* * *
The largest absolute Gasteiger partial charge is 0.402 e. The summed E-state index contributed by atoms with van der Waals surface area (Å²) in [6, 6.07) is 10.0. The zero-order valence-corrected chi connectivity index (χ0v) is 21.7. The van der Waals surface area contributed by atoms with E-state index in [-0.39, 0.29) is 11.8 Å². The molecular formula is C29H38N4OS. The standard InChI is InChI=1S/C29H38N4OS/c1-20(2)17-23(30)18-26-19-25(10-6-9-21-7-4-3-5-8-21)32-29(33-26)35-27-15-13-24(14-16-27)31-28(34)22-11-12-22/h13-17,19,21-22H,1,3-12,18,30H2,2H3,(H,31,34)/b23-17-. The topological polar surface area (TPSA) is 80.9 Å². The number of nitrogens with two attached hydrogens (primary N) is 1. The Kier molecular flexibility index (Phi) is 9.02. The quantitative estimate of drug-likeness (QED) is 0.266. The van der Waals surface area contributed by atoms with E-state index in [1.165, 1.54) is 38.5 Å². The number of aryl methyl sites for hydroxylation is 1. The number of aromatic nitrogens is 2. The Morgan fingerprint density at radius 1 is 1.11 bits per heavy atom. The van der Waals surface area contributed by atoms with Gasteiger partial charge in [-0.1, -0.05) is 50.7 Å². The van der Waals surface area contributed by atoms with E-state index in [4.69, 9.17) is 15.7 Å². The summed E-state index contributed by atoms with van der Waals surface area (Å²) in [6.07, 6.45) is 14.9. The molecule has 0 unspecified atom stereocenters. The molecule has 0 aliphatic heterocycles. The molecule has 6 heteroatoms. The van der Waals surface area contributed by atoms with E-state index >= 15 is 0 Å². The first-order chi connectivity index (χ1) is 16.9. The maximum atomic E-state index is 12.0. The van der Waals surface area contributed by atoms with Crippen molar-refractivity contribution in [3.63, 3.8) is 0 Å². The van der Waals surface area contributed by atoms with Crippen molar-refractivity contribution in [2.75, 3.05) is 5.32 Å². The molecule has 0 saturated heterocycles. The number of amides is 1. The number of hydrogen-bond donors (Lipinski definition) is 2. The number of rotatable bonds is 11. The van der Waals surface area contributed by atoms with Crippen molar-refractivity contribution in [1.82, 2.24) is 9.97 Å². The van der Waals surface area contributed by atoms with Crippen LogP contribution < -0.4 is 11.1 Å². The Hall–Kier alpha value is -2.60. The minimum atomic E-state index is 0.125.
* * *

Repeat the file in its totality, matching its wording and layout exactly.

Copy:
The largest absolute Gasteiger partial charge is 0.402 e. The summed E-state index contributed by atoms with van der Waals surface area (Å²) in [6, 6.07) is 10.0. The zero-order valence-corrected chi connectivity index (χ0v) is 21.7. The van der Waals surface area contributed by atoms with E-state index in [-0.39, 0.29) is 11.8 Å². The molecular formula is C29H38N4OS. The standard InChI is InChI=1S/C29H38N4OS/c1-20(2)17-23(30)18-26-19-25(10-6-9-21-7-4-3-5-8-21)32-29(33-26)35-27-15-13-24(14-16-27)31-28(34)22-11-12-22/h13-17,19,21-22H,1,3-12,18,30H2,2H3,(H,31,34)/b23-17-. The topological polar surface area (TPSA) is 80.9 Å². The number of nitrogens with two attached hydrogens (primary N) is 1. The Kier molecular flexibility index (Phi) is 9.02. The quantitative estimate of drug-likeness (QED) is 0.266. The van der Waals surface area contributed by atoms with E-state index in [1.165, 1.54) is 38.5 Å². The number of aryl methyl sites for hydroxylation is 1. The number of aromatic nitrogens is 2. The Morgan fingerprint density at radius 1 is 1.11 bits per heavy atom. The van der Waals surface area contributed by atoms with Gasteiger partial charge in [-0.1, -0.05) is 50.7 Å². The van der Waals surface area contributed by atoms with E-state index in [4.69, 9.17) is 15.7 Å². The summed E-state index contributed by atoms with van der Waals surface area (Å²) in [6.07, 6.45) is 14.9. The molecule has 0 unspecified atom stereocenters. The molecule has 0 aliphatic heterocycles. The molecule has 6 heteroatoms. The van der Waals surface area contributed by atoms with E-state index >= 15 is 0 Å². The first-order chi connectivity index (χ1) is 16.9. The maximum atomic E-state index is 12.0. The van der Waals surface area contributed by atoms with Crippen molar-refractivity contribution in [3.63, 3.8) is 0 Å². The van der Waals surface area contributed by atoms with Crippen molar-refractivity contribution in [2.75, 3.05) is 5.32 Å². The molecule has 0 saturated heterocycles. The number of amides is 1. The number of hydrogen-bond donors (Lipinski definition) is 2. The number of rotatable bonds is 11. The van der Waals surface area contributed by atoms with Crippen molar-refractivity contribution in [1.82, 2.24) is 9.97 Å². The van der Waals surface area contributed by atoms with Crippen LogP contribution < -0.4 is 11.1 Å². The Hall–Kier alpha value is -2.60. The minimum atomic E-state index is 0.125.